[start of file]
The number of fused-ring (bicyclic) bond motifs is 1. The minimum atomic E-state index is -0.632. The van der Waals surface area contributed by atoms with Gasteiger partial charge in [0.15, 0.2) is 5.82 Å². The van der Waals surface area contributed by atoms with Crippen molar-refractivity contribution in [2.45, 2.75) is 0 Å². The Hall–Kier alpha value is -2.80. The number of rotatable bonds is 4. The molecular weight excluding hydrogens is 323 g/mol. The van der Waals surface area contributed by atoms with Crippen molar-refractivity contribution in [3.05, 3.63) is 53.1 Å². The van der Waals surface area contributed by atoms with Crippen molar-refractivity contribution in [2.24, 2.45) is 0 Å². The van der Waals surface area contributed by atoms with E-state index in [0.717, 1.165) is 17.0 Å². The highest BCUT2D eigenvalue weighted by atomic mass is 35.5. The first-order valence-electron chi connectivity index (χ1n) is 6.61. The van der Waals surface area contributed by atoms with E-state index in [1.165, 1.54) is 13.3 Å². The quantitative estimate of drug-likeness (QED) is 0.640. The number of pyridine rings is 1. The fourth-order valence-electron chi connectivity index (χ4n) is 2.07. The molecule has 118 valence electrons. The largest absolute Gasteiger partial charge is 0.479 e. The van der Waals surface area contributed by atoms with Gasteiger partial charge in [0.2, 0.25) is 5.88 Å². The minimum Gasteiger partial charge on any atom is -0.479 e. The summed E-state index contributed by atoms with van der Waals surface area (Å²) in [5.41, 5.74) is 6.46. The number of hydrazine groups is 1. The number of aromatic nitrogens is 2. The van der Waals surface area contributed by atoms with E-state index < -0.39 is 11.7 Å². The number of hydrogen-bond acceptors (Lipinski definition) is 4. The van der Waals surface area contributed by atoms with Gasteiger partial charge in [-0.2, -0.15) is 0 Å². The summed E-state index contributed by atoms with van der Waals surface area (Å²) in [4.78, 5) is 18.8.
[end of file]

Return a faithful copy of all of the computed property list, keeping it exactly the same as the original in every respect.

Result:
The number of fused-ring (bicyclic) bond motifs is 1. The minimum atomic E-state index is -0.632. The van der Waals surface area contributed by atoms with Gasteiger partial charge in [0.15, 0.2) is 5.82 Å². The van der Waals surface area contributed by atoms with Crippen molar-refractivity contribution in [2.45, 2.75) is 0 Å². The Hall–Kier alpha value is -2.80. The number of rotatable bonds is 4. The molecular weight excluding hydrogens is 323 g/mol. The van der Waals surface area contributed by atoms with Crippen molar-refractivity contribution in [3.05, 3.63) is 53.1 Å². The van der Waals surface area contributed by atoms with Crippen molar-refractivity contribution in [2.24, 2.45) is 0 Å². The van der Waals surface area contributed by atoms with E-state index in [0.717, 1.165) is 17.0 Å². The highest BCUT2D eigenvalue weighted by atomic mass is 35.5. The first-order valence-electron chi connectivity index (χ1n) is 6.61. The van der Waals surface area contributed by atoms with E-state index in [1.165, 1.54) is 13.3 Å². The quantitative estimate of drug-likeness (QED) is 0.640. The number of pyridine rings is 1. The fourth-order valence-electron chi connectivity index (χ4n) is 2.07. The molecule has 118 valence electrons. The largest absolute Gasteiger partial charge is 0.479 e. The van der Waals surface area contributed by atoms with Gasteiger partial charge in [0.2, 0.25) is 5.88 Å². The minimum Gasteiger partial charge on any atom is -0.479 e. The summed E-state index contributed by atoms with van der Waals surface area (Å²) in [5.41, 5.74) is 6.46. The number of hydrazine groups is 1. The number of aromatic nitrogens is 2. The van der Waals surface area contributed by atoms with E-state index < -0.39 is 11.7 Å². The number of hydrogen-bond acceptors (Lipinski definition) is 4. The van der Waals surface area contributed by atoms with Gasteiger partial charge in [-0.2, -0.15) is 0 Å². The summed E-state index contributed by atoms with van der Waals surface area (Å²) in [4.78, 5) is 18.8.